Writing Excerpt. Name
As allays I cut from you both the beginning and the end. This one you really do lose a lot from not getting the beginning and end… sorry.
To those who only met me in these last few years, those of work, school and professionalism I am Kate.
“You can’t change your name this late in life.” My sister tells me. She lays across the couch like the Queen of the house her long legs propped up on the arm rest.
“It’s just for professional purposes,” I speak in vain. “I think maybe people will take a Kate more seriously…”
Some new people call me Katie too. It’s as though they saw the freckles through the makeup or noticed the broken nails and chipped polish on my fingers. Maybe we can’t help who we are as much as we can’t help what we are made of.
Katherine means by definition; pure, white, innocent maybe. I accept that as I am rather pale. In particular this name comes from my crazy grandpa’s sister. The old man who I never really knew and yet for years after his death I aided in cleaning the house he nearly suffocated with hoarding. Like sifting through sand for gold I dug through countless boxes of junk that he had held precious and priceless. Stacks of newspapers and empty cereal boxes reached near to the ceiling creating a chaotic city of rubbish. And did you know he had a sister? How appropriate to be named after her. This Katherine was a smart woman who lived to be 96 If I’m not mistaken. I recall visiting her in at the old folk’s home in Florida. A small room featuring one window open to a view of the tropical garden. Stacks of books in large print spines cracked and torn from the rough love of reading. Books full of crosswords and various paper puzzles lay in a wicker basket by her bed. And did I mention Katherine was always happy to see us? Did I mention that she spelled her name K-A-T-H-Y-R-N? Thus provoking the spelling of Katy to end with a Y. Why indeed because my mother put K-A-T-H-E-R-I-N-E on my birth certificate so according to the government that is my name.
Lucille is from my Grandmother on my fathers side. Another grandparent who exists only in hazy memories, like a song in which you remember the tune but forget the lyrics. I know stories of her but have only one of my own to hold. Most of the time I keep it buried in my pocket, maybe afraid it might run away if I let it out. A chilly but fresh green Easter morning I wore a silly dress and an itchy pink straw hat. Hunting for eggs in the tall jungle grasses of her backyard. I was small enough to keep spilling all the eggs I’d collected which my sister then grabbed up without a second thought. Somewhere behind us is a wooden fence half knocked down and beyond that are trees twisted knotted and tangled over a littered urban soil. Beyond that is the highway providing a steady sound track of hums, whoosh and screeches.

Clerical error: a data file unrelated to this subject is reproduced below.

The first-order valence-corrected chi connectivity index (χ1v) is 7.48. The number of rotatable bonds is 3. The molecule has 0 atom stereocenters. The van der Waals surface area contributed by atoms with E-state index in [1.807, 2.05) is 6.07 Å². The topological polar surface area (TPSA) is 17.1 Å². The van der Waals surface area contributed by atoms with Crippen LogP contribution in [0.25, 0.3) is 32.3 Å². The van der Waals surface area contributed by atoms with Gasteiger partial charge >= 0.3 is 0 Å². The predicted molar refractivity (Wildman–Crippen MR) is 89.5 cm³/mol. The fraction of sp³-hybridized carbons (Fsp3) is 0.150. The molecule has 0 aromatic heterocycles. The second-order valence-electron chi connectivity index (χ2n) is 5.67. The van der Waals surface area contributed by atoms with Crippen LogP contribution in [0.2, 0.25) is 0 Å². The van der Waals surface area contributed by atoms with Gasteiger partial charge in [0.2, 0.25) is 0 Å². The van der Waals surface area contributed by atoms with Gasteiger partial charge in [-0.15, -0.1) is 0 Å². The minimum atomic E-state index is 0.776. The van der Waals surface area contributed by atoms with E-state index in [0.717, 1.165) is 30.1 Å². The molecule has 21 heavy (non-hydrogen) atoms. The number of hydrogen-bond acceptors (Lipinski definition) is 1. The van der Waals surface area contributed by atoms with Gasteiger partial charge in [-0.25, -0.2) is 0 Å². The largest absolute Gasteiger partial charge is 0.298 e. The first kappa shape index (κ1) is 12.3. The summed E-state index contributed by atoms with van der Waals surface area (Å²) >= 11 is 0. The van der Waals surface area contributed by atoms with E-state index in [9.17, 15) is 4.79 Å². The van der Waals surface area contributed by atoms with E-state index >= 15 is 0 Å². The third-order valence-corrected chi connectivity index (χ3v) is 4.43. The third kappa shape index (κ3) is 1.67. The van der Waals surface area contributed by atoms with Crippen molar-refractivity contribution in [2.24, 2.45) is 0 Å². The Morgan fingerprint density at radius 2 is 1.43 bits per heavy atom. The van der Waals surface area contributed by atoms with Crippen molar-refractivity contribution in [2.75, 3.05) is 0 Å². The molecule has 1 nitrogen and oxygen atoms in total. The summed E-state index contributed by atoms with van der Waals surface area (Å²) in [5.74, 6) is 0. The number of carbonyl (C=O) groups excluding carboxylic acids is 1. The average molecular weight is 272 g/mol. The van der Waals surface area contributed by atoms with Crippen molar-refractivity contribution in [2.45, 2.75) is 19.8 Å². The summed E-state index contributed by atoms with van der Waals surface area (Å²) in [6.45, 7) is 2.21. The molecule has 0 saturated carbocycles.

“Go check by the trash can I hid some over there.” My Grandmother says. Her voice is warm and encouraging. Off we go my sister and I wading through that sea of green. It may have been something of a race to get there first and if it was I’m sure she was winning. “Raaa!” Out my Father jumps from the basement doors which laid flat as board on the ground next to those rusty old trash cans. I remember a heart pounding rapid fire of adrenaline that sent my clumsy little feet pitter patter flying in the other direction. I only realized upon looking back that I’d dropped the basket and left my sister far behind. My Grandmother who had orchestrated the entire event is roaring with laughter. She has to hold her side from stiches. The stories go that she was a wild mountain girl in Kentucky when my grandfather met her. Always barefoot she’d shoot a squirrel and eat it all including the brains. In a rich catalogue of fables she is the ultimate trickster like Loki, Pan, or Anansi.
Did I mention that her real name was Lucy not Lucille? My mother had assumed Lucy was shorted from a full name and so according to the government I am not really named after anyone.
I used to talk about legally changing the spelling of my name. Kathyrn Lucy Isaacs as I should be. I’d like to be a Kathyrn, I’d love to be a Lucy.